Category Archives: Transitions

Five Steps to Discovering Your Potential

Remember when you were a child? Did your parents, a teacher, or someone else in your life tell you about all the great things you could be: an astronaut, doctor, or Olympic athlete? We may not have understood it then, but this person was helping us unlock our potential. For too many of us, the reason we do not fly is that we persist in seeing ourselves as earthworms, not just tied to the ground, but destined to eat dirt for the rest of our lives.

candlelight

About eighteen months into my chaplain career, I was given the dubious honor of being made supply officer. Soon after I found that no one in the command had any idea of what or how much supplies we had on hand. Ever the practical one, I took an inventory at all the chapels and offices under our control. Among the many things I uncovered were over 40,000 candles. This may not seem so surprising but consider that we used only about 1000 to 1500 per year. We had at least a 26-year supply. Meanwhile, I kept getting requisitions for more candles.

Thinking about it earlier today, I was struck by how much light was lost through having these tens of thousands of candles sit idle. The intensity of light is measured in something called a footcandle, "the illuminance cast on a surface by a one-candela source one foot away." In a way, our ability to shine can be measured in footcandles, or maybe legcandles. How much legwork are we willing to devote to finding the things at which we are brilliant?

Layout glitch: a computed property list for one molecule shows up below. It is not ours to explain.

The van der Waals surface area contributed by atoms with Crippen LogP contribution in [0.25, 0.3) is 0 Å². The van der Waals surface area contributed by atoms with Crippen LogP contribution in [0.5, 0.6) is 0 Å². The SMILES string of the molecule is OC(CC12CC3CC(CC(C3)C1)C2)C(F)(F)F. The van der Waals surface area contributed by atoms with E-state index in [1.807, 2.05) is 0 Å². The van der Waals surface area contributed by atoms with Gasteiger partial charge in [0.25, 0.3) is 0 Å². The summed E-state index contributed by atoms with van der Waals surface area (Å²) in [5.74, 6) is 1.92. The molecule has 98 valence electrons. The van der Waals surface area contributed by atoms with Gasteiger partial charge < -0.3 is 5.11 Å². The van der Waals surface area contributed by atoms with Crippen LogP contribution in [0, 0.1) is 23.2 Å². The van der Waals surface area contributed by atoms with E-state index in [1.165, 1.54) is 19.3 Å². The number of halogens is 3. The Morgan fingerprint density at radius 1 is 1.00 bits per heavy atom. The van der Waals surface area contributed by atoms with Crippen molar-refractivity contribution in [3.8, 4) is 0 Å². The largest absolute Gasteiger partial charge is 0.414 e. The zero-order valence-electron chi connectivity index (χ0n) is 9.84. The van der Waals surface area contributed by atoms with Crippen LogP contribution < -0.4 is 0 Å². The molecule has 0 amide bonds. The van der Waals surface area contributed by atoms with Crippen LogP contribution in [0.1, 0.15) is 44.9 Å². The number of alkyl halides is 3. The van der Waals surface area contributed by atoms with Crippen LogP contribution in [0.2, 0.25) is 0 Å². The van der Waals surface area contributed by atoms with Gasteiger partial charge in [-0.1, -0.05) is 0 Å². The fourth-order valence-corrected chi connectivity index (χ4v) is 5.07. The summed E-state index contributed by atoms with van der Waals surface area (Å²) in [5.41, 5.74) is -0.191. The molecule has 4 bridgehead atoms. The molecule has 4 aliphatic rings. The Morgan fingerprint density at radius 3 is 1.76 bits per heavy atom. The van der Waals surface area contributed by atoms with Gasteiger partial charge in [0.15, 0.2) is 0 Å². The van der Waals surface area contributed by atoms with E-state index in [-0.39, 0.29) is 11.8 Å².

Here is a five-step plan for discovering your potential:

  1. Talk to friends and family. Ask them to tell you about the traits and skills they admire about you.
  2. Examine the lives of people you respect. What talents do you share in common? Which ones would you like to develop?
  3. Read several biographies of great people. The Penguin Lives series is a great set of short books. Highlight or list the abilities you share with them. Are there others that you can cultivate in yourself?
  4. Perform a skills assessment or meet with a vocational counselor who can do one. Be honest but not overly critical. List your accomplishments that support your evaluation.
  5. Take the lists and lay them side-by-side or make a spreadsheet with them. Which ones do people agree on? Which ones surprise you? These especially help you unlock latent talent.

Each of us has an internal luminance. Are we going to bury it in some unexamined storeroom? Or are we going to take inventory, uncover out hidden stock, and one by one light these candles until our brilliance shines through for all to see?

What did you uncover when you searched for your potential? How much still lays concealed? What is holding you back from taking stock?

Military Doctrine Guiding Business Planning

One of the many advantages veterans enjoy in entrepreneurship is the doctrine we learned during our years of service. And while part of the vocabulary of warfighting is inappropriate to civilian business, still the concepts can be quickly adapted to give us direction as we start and run our companies.

Rabs in Marine Corps Cammies

For example, Marine Corps doctrine on warfighting recognizes three levels of war

  1. Strategic – the art of winning wars by establishing goals, assigning forces, providing assets, and imposing conditions on the use of force.